Back during the presidential campaign,
some Alaskan whose name I forget now made a lot of political hay out of
the idea of “Real America.”

Real America, she said, was out in the
hinterlands, both physically and politically; out in the place where
the all the FM radio signals stop, and all the road signs are peppered
with buckshot. Thanks to their Gods-Guns-Country belief system, we were
told, people in Real America are more pure than the godless minions of
the cities. More patriotic. More American.

While this writer is proud to be one of
the city-dwelling heathens who helped reject that philosophy on
Election Day, I do happen to believe in the idea of Real Arkansas,
especially when it comes to food. The food of Real Arkansas is out
there, tucked away in big cities and little towns; along two-lane roads
and down freeway off-ramps; served on linen tablecloths and folding
card tables and blankets spread out on the grass. It exists wherever
there are people who love food.

The tricky part is finding it. Listen
to whispers. Call your relatives. Talk to locals. Read church cookbooks
and follow tiny ads in backwater newspapers. The reward is always
fleeting — a great plate lunch, or a glass of homemade wine, or the
best plate of tamales you’ve ever had in your life. But it is always
worth it.


Thanks to a tip from a friend, I
recently found one of those hidden corners of Real Arkansas: Georgetown
One-Stop. Served there, on plastic tabletops and paper plates, is
nothing less than the finest fried catfish ever made by human hands.

To get there, you literally have to go
to the end of the road. A dead boomtown along the White River,
Georgetown is one of the oldest cities in the state. From Little Rock,
it’s a good hour and a half drive, first up the freeway to Searcy, then
down Highway 36, a meandering ribbon of concrete that keeps abreast of
the river for miles, skirting soybean fields and deep stands of
cypress. At one point, you pass a sign that says: “Road Ends 12 Miles.”
Though there was once a ferry there across the White, nobody goes to
Georgetown anymore except for the boat ramp and the catfish.


Once you get there, keep an eye out.
There’s no sign on the Georgetown One Stop, a former filling station
that had its pumps ripped out long ago. Mostly, you just have to look
for the crowd of cars clustered around a low building. It’s the only
place in town that still looks alive. When the pavement ends 200 yards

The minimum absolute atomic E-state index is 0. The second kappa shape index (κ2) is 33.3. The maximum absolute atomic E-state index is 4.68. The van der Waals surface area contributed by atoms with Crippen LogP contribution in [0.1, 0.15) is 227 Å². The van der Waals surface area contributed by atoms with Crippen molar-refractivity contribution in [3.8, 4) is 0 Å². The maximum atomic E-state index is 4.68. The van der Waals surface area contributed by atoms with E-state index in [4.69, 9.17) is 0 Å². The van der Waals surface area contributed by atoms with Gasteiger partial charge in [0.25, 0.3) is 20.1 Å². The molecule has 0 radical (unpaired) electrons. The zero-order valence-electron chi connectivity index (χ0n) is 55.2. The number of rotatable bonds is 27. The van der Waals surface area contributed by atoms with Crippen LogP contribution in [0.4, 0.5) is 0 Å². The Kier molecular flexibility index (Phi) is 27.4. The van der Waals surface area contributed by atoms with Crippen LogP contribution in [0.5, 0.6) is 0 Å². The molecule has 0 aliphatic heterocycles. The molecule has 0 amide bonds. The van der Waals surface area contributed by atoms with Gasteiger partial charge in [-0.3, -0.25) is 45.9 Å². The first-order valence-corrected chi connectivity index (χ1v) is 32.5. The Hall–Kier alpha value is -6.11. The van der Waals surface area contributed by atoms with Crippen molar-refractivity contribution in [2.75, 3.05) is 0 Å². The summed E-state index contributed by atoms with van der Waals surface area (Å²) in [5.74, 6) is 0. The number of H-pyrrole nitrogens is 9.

beyond the building, giving over to gravel and mudholes, you’ve gone
too far.

The place is run by Joanna Taylor, a
transplant from Little Rock who moved to Georgetown in 1997 and started
working at her sister’s gas station/bait shop. It was Joanna who
suggested they start selling fried fish, buying only fresh fish from
the commercial fisherman who troll for blue channel and flathead
catfish that lurk in the muddy depths of the White River. Since then,
as their reputation grew, the store’s merchandise has been pushed out
in favor of more tables. If you plan on hitting them for lunch or
dinner, you’d be smart to call ahead. The wait is always long for a
seat during peak hours. 

Half the joy of going to the One Stop
is the decor. This is Real Arkansas at its finest: a low-ceilinged room
with the kitchen so close you can literally hear the grease popping. In
the dining room, every surface is covered with photographs of smiling
visitors, some of them mugging with fish they’ve caught or deer they’ve
killed. In the men’s restroom, a water heater squats in the corner,
slowly sinking through the floor, and you have to hold the toilet lid
up with your knee to keep it from slamming down.

There is no menu at the Georgetown One
Stop. Everybody gets the same thing. You go in, and sit down. Taylor
appears from the kitchen, takes your drink order (get the sweet tea)
and asks you if you’re ready for some fish. After about ten minutes,
she reappears with manna: a big oval plate, covered from edge to edge
in beautiful catfish fillets, a handful of fries, and a hush puppy or
two. On the side: a bowl full of sliced onion and homemade tartar
sauce. Best of all, if you manage to finish what you’ve been served,
Taylor will keep bringing fish as long as you’re willing to eat it.


And what catfish. I have eaten catfish
all over the South — hot, cold, good, bad, muddy, bland, delicious and
terrible — but this is the best ever: gorgeous, buttery morsels of pure
white flesh, surrounded by the lightest imaginable cornmeal batter and
just the right seasoning. Fries and hush puppies, done in the same
grease — amazing. But the fish at Georgetown One Stop is what truly
will leave even someone who knows what good fish is supposed to taste
like at a loss for words. For a foodie, it’s transcendent. For a
catfish fanatic, it’s like coming home. After eating all I could,
finally putting down my fork in surrender gave me a little pang of
regret. There is nothing more that I can say. You must experience it
for yourself.

Yes, Virginia, Real Arkansas does
exist. Just when I begin to doubt it — to believe that nobody cares
about making great food anymore — I luck across someplace like the
Georgetown One Stop. There is love there, my friend. Yes. There is


Georgetown One Stop

209 E. Main St., Georgetown


Hours: 11 a.m. – 8 p.m., Wed.-Saturday